Annual Salary, Incentives, and Bonuses
When negotiating executive compensation, significant issues can arise in connection with annual salary, incentives, and bonuses. Most executives would prefer to have a guarantee of a particular salary for at least a certain amount of time. For many executives, a term of guaranteed employment with a salary, incentives, and bonuses makes the most sense, but often executives do not want to be bound by a very long term unless there is the ability to exit with significant financial protection. Sometimes an automatic renewal provision is appropriate. At Phillips & Associates, our New York City executive compensation lawyers can advise you on what is optimal for your situation.Negotiating an Annual Salary
Generally, an employer and an executive can agree on a base salary. However, even after this salary is agreed upon, it is necessary to determine whether built-in raises should be negotiated and the best triggers would be for your professional circumstances. Executives often want to make sure that there are increases when the contract term is longer and that the salary will not be decreased during the term of employment set forth in the agreement, while the employer may not want to have a raise built into the agreement.
An experienced employment attorney can provide advice about whether a salary offered by an employer is in line with the salary paid to others in similar situations. In addition to trying to include language that builds in salary increases over the term of employment, an attorney can make sure that the amount of salary and the payment periods are set forth clearly.
Sometimes people with protected characteristics may face salary offers that are lower than those of colleagues without protected characteristics. For example, if you are a woman who is asked to serve as the Chief Technology Officer of a software company, you may not be offered the same salary as a man who previously served or other similarly situated male officers. An employment attorney can negotiate for a better salary or may be able to represent you in case it is later revealed that there has been sex discrimination.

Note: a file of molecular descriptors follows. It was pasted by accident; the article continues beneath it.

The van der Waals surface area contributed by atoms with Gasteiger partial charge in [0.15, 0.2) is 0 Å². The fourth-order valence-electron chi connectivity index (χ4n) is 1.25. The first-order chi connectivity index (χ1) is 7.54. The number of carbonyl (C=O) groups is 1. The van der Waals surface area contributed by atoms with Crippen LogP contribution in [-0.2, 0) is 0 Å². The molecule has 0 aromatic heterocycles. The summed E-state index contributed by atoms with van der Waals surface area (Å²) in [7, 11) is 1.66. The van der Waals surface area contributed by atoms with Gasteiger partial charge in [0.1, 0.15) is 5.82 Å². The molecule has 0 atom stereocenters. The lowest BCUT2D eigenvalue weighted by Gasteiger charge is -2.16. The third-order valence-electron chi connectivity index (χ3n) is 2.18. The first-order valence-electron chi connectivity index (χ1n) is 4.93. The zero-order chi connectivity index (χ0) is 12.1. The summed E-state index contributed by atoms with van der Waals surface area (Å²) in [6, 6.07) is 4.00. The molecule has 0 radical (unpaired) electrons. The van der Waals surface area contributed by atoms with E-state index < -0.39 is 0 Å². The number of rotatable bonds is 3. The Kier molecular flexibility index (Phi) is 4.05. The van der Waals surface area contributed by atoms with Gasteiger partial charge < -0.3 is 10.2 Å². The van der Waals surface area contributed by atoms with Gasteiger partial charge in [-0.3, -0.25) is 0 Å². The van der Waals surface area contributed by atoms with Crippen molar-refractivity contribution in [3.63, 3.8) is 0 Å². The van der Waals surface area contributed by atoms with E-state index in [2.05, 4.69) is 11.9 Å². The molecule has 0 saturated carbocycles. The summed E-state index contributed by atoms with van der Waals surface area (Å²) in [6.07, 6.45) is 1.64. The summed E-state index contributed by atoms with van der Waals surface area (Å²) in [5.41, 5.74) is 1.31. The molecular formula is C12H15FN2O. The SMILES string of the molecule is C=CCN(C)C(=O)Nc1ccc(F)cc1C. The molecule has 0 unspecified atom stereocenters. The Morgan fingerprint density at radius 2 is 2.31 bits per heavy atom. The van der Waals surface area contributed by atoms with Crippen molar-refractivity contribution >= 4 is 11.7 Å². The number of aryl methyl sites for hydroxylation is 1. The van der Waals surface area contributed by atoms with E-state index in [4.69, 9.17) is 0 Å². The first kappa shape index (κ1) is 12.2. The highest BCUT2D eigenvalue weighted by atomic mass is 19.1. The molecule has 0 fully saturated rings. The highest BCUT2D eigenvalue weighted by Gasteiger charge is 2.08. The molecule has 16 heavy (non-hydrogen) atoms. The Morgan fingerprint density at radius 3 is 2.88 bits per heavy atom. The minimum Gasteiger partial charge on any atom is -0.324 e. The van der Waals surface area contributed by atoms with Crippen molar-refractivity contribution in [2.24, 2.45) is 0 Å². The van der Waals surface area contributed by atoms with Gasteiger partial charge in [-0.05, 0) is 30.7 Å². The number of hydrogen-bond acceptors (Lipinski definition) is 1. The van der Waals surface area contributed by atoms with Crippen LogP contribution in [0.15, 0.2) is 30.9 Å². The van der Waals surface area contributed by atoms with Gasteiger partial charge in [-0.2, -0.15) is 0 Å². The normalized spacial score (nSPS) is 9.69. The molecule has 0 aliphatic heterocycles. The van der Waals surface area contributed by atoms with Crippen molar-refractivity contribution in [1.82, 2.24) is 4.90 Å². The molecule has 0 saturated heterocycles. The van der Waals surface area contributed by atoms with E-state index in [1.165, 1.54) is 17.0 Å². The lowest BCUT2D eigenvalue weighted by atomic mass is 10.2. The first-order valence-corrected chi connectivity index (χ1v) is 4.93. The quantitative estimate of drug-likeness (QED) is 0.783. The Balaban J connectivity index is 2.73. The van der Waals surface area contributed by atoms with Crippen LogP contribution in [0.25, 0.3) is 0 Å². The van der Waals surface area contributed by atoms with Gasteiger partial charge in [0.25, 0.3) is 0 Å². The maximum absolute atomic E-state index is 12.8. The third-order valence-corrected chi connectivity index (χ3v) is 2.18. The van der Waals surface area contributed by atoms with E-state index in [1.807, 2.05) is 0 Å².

Executive compensation issues may also arise under section 162(m) of the Internal Revenue Code. This law provides that employers cannot deduct your compensation if you are a covered executive of a publicly traded company, and compensation is greater than $1 million each year. When compensation is performance-based, it is not subject to this $1 million deduction limit.Incentive Plans and Bonuses
Often, executives receive incentive compensation. Many larger companies and publicly traded corporations have incentive compensation plans. These plans will specify when an executive can earn a particular bonus. An experienced employment lawyer can make sure that you understand how the plan works and act accordingly. It can be important to limit an employer's discretion over these incentives by requesting a guaranteed minimum bonus. When an employer has total discretion over the bonus, there is not much protection for an executive, even if the language of the contract specifies that company performance or the executive's performance dictates the amount of the bonus.
Instead, the incentive should be carefully spelled out and tied to concrete performance metrics. For example, it may be appropriate to attach a bonus to profits, revenue growth, or the generation of a set number of clients. If you are sufficiently senior, it may be appropriate to attach the bonus to your overall earnings before interest and taxes. When a target is not tied to a particular metric, the employer may not be bound to pay it.
Executives performing similar work should receive similar salaries, incentives, and bonuses. However, some employers do perpetrate pay discrimination based on illegitimate reasons, such as race, sex, national origin, religion, disability, pregnancy, or age. Federal laws like Title VII of the Civil Rights Act, the Equal Pay Act, the Americans with Disabilities Act, and the Age Discrimination in Employment Act prohibit pay discrimination. State and local laws also prohibit pay discrimination based on protected characteristics.Hire an Executive Compensation Attorney in New York City
An experienced New York City employment attorney can help make sure that you are compensated fairly and represent you in case you discover that you are being mistreated. If you are concerned about your annual salary, incentives, or bonuses as an executive in a New York workplace, you should consult an employment litigator. Contact Phillips & Associates at (212) 248-7431 or through our online form for a free consultation. We handle employment litigation in the Bronx, Queens, Brooklyn, and Manhattan, as well as Nassau, Suffolk, and Westchester Counties and New Jersey.
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